In a way, I felt Cynthia Breazeal was not adventurous enough in her predictions of robot activity. It's all very well to have a little me-bot to interact with family members across the globe, a robot personal trainer, and an -admittedly very interesting - part-virtual part-real interactive game, but I was hoping for more. She was inspired in her childhood by Star Wars while I look more to Asimov. In Star Wars, robots are personable, but they are mainly tools: R2D2 is a multi-tool and on-board mechanic. He can be used to store Death Star blueprints and deliver secret messages, and he can hack into less personable technology like locked doors. He is loved and trusted with a crucial role in an epic, galaxy-saving, conflict-laden adventure, but would probably be hardly more significant than a Roomba in a normal daily-life situation. In Asimov, Robby is the first robot nanny, whose sole purpose is to be a friend to a little girl. He doesn't have to cook or fix things or mow the lawn. He is a truly social creature. In later Asimov stories, human-like robots take on increasingly complex caring roles, up to and including caring for the entire human race. These robots are truly 'all about people'.
When I think of using robots in the home, I think of them not as personal trainers but as carers. Robots can have arms strong enough to lift people. When they are anthropomorphic they can carry out tasks like cleaning, cooking, answering the phone or the door, without adjustments needing to be made to the home itself. Robots can stay awake all night, they don't get distracted, preoccupied, or bored. How many people now put their relatives in care homes, or leave their children in nurseries, or find themselves in hospitals where there is high staff turnover, absenteeism, or a generally negative and negligent atmosphere? Wouldn't it be nice to be able to leave your family members in their own familiar surroundings at home, in the care of someone who has no other worry than caring for them, keeping them happy and secure, and keeping them occupied, entertained or even educate them? A robot could do all those things. With a robot on 24/7 caring duty, people wouldn't have to spend time doing the nitty-gritty of caring for, but could focus on the caring about. I believe that would improve relationships between people.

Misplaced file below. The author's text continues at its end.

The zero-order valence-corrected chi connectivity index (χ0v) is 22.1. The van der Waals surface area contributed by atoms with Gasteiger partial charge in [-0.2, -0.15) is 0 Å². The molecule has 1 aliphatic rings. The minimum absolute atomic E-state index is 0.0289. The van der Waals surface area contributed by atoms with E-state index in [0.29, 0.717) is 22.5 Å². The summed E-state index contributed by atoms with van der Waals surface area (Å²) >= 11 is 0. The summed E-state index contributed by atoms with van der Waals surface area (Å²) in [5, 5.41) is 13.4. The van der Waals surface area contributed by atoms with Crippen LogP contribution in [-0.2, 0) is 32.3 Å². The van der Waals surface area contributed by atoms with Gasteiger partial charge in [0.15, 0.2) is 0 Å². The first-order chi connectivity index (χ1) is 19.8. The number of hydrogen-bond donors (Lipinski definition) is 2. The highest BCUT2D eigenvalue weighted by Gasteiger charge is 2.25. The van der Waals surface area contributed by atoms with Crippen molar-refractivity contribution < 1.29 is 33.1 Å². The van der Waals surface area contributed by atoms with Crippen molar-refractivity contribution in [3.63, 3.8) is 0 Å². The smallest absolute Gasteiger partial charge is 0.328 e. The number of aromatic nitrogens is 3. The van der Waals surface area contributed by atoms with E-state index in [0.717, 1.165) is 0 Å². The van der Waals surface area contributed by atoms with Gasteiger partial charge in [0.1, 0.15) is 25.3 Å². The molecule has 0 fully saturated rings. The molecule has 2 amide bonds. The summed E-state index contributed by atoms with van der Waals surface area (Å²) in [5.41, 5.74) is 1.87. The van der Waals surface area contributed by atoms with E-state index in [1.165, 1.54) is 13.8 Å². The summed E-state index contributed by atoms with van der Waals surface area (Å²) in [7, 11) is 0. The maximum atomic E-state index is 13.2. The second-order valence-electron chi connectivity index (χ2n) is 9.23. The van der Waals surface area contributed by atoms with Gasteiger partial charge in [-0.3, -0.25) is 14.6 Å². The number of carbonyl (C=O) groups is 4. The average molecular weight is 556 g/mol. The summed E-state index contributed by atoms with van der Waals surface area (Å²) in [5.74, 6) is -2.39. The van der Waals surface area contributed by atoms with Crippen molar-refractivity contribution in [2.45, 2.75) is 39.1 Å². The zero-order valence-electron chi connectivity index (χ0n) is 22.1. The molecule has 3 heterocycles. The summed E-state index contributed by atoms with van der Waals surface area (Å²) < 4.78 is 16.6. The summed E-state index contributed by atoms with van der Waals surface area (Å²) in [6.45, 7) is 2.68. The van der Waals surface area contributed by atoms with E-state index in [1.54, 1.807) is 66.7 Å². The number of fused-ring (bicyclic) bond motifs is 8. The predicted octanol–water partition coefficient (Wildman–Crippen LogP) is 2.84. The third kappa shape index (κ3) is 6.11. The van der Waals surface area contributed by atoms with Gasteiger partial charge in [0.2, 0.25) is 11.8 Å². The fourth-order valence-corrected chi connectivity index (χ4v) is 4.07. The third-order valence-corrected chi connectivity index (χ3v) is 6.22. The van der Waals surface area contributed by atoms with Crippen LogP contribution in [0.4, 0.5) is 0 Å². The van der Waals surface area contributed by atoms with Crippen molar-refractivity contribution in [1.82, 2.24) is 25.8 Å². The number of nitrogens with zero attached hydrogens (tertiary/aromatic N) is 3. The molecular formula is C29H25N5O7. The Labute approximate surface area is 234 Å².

I would love a robot nanny who can watch the children while I work from home, who can do the school run when I'm not available, who can keep an eye on the other kids while I take one of them to the doctor or go and watch their dance recital, who knows lots of interesting new games and every single phonics song and never gets tired or grumpy or impatient. I'm there to do the parenting stuff that really matters (because I've also got a robot housekeeper), but robot nanny supports me. I think I'll name her Poppy for Mary Poppins... or maybe Phoebe for Nanny McPhee...